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by Pafoua Yang, FOX 11 News

(WLUK) — Memorial Day is approaching and some will be spending time in the great outdoors.

As the weather warms, the risk of catching Lyme disease increases.

“Lyme disease is an infection spread by tick, caused by bacterium,” explained Rebecca Osborn with the state Department of Health Services.

Osborn said Lyme disease shows no signs of slowing.

“We do have data that suggest that Lyme disease has increased in the last several decades,” she said.

Last year, Wisconsin had more than 3,000 Lyme disease cases. The state health department said the average number of reported cases has more than doubled over the past 10 years.

“If you get a tick bite, we recommend being aware of any symptoms that may be developed within 30 days of that tick bite,” said Osborn.

She added that symptoms include fevers, joint pain, headaches and bulls-eye rashes.

To prevent the bug bite, Osborn said, “Avoid tick habitat, they tend to live in brushy, grassy, wooded areas, if you can stay on trails or try to stay away from tick habitats.”

And if you are in the wood, health experts say you should check your body for tick, take a shower, and dry your clothes on high heat for 10 minutes.

Wisconsin legislators are also bringing awareness to this growing problem by releasing five bills.

Bill draft numbers and an overview of the five bills is listed below. All five bills were circulated for co-sponsorship in the Legislature Thursday, and are circulating until Tuesday, June 4.

  1. LRBs 1758 and 3360 – Requires the DNR to post signs to raise awareness of Lyme disease, inform on how to prevent tick bites, and encourage visitors to check for ticks after visits to be posted in a common area, such as the park entrance, a trailhead or in a campground, in all State Parks, Forests, Recreational Areas, and Trails
  2. LRBs 1759 and 3359 – Requires the DNR to sell bug spray with DEET, which can help to repel ticks, in all State Parks and Forests when their Park or Forest Office or other location in the Park or Forest, such as a concession stand, is open
  3. LRBs 2738 and 3358 – Requires the DNR to post information in certain Parks brochures to raise awareness of Lyme disease, inform on how to prevent tick bites, and encourage visitors to check for ticks after visiting a State Park, and requires the DNR to complete an annual awareness campaign in May of each year, which is Lyme Disease Awareness Month, on digital and print platforms to raise awareness of Lyme disease, inform on how to prevent tick bites, and encourage visitors to check for ticks after spending time outdoors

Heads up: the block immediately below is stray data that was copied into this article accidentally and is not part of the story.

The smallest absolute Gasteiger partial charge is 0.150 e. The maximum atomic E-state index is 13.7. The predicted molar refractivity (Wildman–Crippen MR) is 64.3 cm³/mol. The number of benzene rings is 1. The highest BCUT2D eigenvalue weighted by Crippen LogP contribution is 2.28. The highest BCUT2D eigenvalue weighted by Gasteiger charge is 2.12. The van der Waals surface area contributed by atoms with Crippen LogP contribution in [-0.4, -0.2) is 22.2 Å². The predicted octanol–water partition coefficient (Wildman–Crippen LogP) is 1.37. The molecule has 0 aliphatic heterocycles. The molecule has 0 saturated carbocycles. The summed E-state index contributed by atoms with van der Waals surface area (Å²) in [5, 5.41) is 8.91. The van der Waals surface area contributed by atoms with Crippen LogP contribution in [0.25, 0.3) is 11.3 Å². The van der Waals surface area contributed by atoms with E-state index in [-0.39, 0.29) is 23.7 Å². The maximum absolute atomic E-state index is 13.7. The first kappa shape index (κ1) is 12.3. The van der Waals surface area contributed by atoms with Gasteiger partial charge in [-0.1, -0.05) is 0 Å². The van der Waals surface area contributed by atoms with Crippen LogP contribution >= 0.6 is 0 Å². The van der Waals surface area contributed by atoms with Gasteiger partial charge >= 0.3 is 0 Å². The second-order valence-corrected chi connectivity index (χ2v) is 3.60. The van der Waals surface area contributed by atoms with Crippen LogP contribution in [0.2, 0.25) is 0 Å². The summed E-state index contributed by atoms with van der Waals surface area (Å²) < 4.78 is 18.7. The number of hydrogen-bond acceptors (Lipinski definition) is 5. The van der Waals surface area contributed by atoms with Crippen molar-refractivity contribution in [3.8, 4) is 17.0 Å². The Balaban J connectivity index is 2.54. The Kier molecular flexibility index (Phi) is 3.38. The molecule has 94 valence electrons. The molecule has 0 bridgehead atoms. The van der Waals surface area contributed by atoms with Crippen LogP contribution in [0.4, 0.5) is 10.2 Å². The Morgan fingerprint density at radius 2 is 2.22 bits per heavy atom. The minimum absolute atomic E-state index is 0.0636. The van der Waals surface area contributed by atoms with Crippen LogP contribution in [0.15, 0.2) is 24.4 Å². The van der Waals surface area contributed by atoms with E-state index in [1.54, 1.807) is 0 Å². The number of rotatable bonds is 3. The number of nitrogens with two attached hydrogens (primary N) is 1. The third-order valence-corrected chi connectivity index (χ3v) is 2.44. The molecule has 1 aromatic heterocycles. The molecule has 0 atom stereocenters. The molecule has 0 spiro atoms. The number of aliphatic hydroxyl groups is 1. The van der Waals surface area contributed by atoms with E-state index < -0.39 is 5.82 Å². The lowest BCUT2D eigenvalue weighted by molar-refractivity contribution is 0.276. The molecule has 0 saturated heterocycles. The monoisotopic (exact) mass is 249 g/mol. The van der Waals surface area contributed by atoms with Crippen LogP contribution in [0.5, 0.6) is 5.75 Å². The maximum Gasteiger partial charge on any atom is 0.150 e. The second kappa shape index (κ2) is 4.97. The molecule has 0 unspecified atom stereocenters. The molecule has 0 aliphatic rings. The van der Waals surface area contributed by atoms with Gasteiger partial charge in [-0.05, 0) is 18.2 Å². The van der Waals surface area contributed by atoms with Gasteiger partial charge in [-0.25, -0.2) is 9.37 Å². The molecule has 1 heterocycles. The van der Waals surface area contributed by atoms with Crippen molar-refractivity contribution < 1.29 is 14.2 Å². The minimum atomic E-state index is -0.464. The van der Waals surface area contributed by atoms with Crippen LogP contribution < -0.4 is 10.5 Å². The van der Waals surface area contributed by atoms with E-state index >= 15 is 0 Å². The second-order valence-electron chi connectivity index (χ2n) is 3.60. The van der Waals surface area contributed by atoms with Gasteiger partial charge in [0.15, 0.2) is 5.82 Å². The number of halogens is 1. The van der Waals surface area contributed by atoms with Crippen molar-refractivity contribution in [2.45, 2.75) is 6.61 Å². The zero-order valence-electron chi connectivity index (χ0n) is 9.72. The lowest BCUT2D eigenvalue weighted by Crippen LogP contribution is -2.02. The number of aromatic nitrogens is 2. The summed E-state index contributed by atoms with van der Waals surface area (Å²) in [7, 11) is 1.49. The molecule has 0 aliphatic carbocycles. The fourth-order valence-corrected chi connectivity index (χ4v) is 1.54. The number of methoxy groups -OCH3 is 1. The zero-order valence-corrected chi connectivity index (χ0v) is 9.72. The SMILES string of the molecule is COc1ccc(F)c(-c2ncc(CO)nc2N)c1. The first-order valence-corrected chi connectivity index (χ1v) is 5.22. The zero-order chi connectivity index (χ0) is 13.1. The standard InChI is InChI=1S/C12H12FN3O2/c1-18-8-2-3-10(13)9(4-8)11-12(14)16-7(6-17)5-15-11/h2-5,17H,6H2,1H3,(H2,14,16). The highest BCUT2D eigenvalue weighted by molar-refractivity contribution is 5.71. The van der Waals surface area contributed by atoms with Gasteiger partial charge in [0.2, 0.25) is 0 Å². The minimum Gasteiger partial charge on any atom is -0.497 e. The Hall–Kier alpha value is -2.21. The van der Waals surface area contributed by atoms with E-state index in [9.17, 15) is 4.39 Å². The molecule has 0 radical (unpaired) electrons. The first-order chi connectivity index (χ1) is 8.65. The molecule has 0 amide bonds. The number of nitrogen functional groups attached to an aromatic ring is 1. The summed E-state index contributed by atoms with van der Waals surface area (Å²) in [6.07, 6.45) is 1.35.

4. LRBs 1658 and 3355 – Provides an Epidemiologist Advanced position at DHS’s Division of Communicable Disease with the position dedicated to vector-borne diseases spread by mosquitoes, ticks, and other insects with a specific focus on Lyme disease, including raising awareness about and creating informational materials about Lyme Disease and other vector borne diseases
  5. LRBs 1652 and 3362 – Establishes a sixteen-member Tick-Borne Disease Study Committee to create a report for the legislature on consensus-based recommendations for policy changes on awareness, prevention, surveillance, diagnosis, reporting, and treatment of Lyme disease


Time to Bite Back Against Lyme Disease, 05-23-19

After speaking with a legislative aid about the polarization within the medical community, I warned him that bill #5 could have potential problems depending upon who is on the 16 member group.  It is always concerning when diagnosis and treatment is discussed as the medical community is completely divided on both aspects.

Now is the time to call and write in your experiences, Wisconsinites. Let them know the CDC is fraught with fraud and corruption and is not telling the truth about a disease(s) that can kill you.

The bills were released by Senator Cowles and Miller, along with representatives Mursau, and Milroy.  They’ve since obtained more co-sponsors.  Contact your reps and senators and let them know how much this impacts you and your families.  

For more:

There is much to show Lyme/MSIDS is congenitally and sexually transmitted, among other modes: